So I tend to have big focused bursts of writing it as I mull a lot first and work so much out in my head beforehand that by the time I sit down to write it pours out. I try to get away on writing retreats as often as possible too as being away from the everyday routine really works for me. I discovered this when writing my first novel and went to stay at Retreats for You in Devon, which is a wonderful place that every writer should try to get to! I was living in London at the time so just being away from the city helped but I’d been plotting away in my head for weeks before I went and wrote around 25,000 words in a three night stay!

Where do you write – some people do it at a desk but some people do it at the kitchen table. Where do you do it? I write for my customers at the kitchen table in the house where I’m living at any given time, which changes often as I’m a bit of a nomad and move around a lot. To create a different kind of writing atmosphere I tend to write the first drafts of my fiction on the sofa.  Much of my writing takes place in my head though before it appears on paper and this is done on my walks – I usually walk for around 45 minutes twice a day. I write, and rewrite, whole scenes in my head when out walking, and chat with my characters to get to know them better.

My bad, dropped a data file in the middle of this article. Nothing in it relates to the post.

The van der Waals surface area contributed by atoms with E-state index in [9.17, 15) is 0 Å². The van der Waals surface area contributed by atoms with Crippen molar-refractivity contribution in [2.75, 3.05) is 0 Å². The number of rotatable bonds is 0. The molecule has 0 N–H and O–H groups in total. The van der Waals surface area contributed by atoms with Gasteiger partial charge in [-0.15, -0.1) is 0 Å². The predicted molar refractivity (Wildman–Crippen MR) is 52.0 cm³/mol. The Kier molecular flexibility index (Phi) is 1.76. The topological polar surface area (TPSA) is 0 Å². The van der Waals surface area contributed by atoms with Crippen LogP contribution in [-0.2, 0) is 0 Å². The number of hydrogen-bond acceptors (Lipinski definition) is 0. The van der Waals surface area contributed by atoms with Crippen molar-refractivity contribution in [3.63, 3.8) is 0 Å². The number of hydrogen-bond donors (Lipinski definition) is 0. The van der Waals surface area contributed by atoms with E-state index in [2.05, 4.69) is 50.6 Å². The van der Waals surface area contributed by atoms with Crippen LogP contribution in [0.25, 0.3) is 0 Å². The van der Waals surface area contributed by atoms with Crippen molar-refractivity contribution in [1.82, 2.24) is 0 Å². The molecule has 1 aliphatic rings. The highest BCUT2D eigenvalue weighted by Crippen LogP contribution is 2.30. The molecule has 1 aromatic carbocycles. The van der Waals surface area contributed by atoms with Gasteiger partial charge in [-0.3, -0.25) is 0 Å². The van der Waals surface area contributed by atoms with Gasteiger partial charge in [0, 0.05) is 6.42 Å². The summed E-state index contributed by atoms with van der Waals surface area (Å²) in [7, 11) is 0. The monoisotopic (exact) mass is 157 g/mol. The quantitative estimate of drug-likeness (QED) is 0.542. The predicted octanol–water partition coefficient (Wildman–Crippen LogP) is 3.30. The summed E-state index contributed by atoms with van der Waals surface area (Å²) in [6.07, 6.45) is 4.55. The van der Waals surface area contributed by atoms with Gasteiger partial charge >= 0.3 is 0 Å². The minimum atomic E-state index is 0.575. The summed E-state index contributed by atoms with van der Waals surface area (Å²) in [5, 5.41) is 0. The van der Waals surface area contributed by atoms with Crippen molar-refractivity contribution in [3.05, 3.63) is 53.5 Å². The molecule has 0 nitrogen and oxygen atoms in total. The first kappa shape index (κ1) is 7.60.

What do you write on – Apple or Windows? Laptop or desktop? Word or Scrivener? or anything else… The vast majority of my fiction is written as longhand in my notepad first. Then it goes into Word from there and when I’ve got a good amount done and am nearing the end of the first draft, I transfer it into Scrivener. Always a laptop as desktops don’t suit my nomadic lifestyle!

 How much contact do you have with other writers – are you a solitary writer or do you have a writing group? I don’t belong to a writing group but I have a couple of writing friends that I workshop stuff with via email and occasionally Skype. I’m lucky to have a good network of writers that I’ve met at various events over the years and we are all connected on Facebook and Twitter – which are places I tend to think of as my version of the office watercooler as I don’t have any colleagues to chat with or a real workplace to go to! I also go to the Festival of Writing in York every year and catch up with lots of people there and meet others in the real offline world for the first time.
I also run a small creative writing business, Retreat West, and through that I hold a few writing retreats each year, which are a great chance for me to spend time with other writers too.